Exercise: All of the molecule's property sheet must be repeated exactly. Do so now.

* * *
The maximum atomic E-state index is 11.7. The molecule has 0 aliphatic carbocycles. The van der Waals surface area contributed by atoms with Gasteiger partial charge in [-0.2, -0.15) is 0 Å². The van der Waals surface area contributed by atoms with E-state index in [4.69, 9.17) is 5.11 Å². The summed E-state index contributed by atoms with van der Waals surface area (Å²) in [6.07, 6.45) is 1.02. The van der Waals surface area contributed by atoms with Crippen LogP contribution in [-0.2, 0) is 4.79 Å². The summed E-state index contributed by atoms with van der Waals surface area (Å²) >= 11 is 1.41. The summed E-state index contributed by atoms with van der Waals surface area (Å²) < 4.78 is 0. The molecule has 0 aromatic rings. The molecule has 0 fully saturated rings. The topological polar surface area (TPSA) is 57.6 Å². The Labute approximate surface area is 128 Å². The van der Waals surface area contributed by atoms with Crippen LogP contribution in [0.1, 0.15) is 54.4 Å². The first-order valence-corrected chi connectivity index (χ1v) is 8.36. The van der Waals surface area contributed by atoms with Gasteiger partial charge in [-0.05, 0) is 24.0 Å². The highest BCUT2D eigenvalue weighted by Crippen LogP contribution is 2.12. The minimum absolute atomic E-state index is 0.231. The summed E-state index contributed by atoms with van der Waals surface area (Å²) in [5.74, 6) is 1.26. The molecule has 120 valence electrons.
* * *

The maximum atomic E-state index is 11.7. The molecule has 0 aliphatic carbocycles. The van der Waals surface area contributed by atoms with Gasteiger partial charge in [-0.2, -0.15) is 0 Å². The van der Waals surface area contributed by atoms with E-state index in [4.69, 9.17) is 5.11 Å². The summed E-state index contributed by atoms with van der Waals surface area (Å²) in [6.07, 6.45) is 1.02. The van der Waals surface area contributed by atoms with Crippen LogP contribution in [-0.2, 0) is 4.79 Å². The summed E-state index contributed by atoms with van der Waals surface area (Å²) >= 11 is 1.41. The summed E-state index contributed by atoms with van der Waals surface area (Å²) < 4.78 is 0. The molecule has 0 aromatic rings. The molecule has 0 fully saturated rings. The topological polar surface area (TPSA) is 57.6 Å². The Labute approximate surface area is 128 Å². The van der Waals surface area contributed by atoms with Crippen LogP contribution in [0.1, 0.15) is 54.4 Å². The first-order valence-corrected chi connectivity index (χ1v) is 8.36. The van der Waals surface area contributed by atoms with Gasteiger partial charge in [-0.05, 0) is 24.0 Å². The highest BCUT2D eigenvalue weighted by Crippen LogP contribution is 2.12. The minimum absolute atomic E-state index is 0.231. The summed E-state index contributed by atoms with van der Waals surface area (Å²) in [5.74, 6) is 1.26. The molecule has 120 valence electrons.